If you’re like most computer users, you have a UPS (Uninterruptable Power Supply); these are available at all office stores. Most of you know these things as “the huge brick-like power strip that beeps really loud when the power goes out”.
Chances are that most of you have an entry-level UPS with 6 power outlets on it, with 3 being able to run off battery and 3 that cannot.
What should you have plugged into the 3 outlets that can run off battery?
1. Your laptop’s power supply
Murphy’s Law dictates that whenever the power goes out, your laptop battery will be 10 minutes away from being dead, so you’ll need to run if off the UPS battery. And since a laptop doesn’t consume nearly as much power as a PC does, even with the other two things plugged in (mentioned below), you should get 2 to 3 hours of use out of the UPS before it runs dead.
2. Your broadband modem
While true there are broadband modems that have a built-in battery backup (which is particularly true for people who have both internet and digital phone service thorugh the same modem), most people don’t have one. That being the case, you’ll need this plugged into the UPS for when the power goes out.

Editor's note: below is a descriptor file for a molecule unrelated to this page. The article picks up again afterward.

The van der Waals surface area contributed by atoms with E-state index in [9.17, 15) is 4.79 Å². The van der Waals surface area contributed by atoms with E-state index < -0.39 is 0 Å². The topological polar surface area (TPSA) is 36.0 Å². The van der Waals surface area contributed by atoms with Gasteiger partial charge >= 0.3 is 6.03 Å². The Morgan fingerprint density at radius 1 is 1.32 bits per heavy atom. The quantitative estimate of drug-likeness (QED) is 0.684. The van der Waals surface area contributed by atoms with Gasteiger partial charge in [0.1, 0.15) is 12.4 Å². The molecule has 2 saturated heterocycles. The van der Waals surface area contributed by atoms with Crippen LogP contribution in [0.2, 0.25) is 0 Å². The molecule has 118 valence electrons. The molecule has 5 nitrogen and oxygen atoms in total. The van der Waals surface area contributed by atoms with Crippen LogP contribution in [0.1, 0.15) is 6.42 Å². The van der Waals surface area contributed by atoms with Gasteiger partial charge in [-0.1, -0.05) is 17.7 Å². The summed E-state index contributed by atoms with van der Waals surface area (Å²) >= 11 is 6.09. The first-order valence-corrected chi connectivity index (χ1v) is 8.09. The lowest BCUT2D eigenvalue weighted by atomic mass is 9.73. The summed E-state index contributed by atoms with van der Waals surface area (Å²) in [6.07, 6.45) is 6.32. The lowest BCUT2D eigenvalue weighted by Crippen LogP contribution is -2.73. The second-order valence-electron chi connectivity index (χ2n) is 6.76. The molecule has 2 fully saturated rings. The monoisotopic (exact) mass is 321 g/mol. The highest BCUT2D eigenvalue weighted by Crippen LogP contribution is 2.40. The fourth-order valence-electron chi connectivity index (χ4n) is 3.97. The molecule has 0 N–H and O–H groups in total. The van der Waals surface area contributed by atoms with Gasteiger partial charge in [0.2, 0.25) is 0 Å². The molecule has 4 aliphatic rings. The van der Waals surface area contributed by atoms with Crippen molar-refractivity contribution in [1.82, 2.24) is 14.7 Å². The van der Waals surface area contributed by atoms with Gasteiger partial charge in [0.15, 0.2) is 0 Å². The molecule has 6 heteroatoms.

3. Your wireless router
This is usually the one thing people forget to plug into the UPS. Most consumer wireless routers barely use any electricity (3 to 6 watts at most), and you need it to connect to the internet, so obviously it should be plugged into your UPS.
What about a battery-powered wireless router?
Does this exist? It sure does, and it’s called the TP-LINK TL-MR3040. Is it expensive? No, and it’s quite affordable. It is bulky or large? No, as it’s small, sleek and dare I say.. stylish?
If you like the idea of a small battery-powered Wi-Fi router, you’ll really like the TP-LINK. When the power goes out, it will keep working for 4 hours because it has a more-than-adequate 2000mAh battery on the inside. Cool!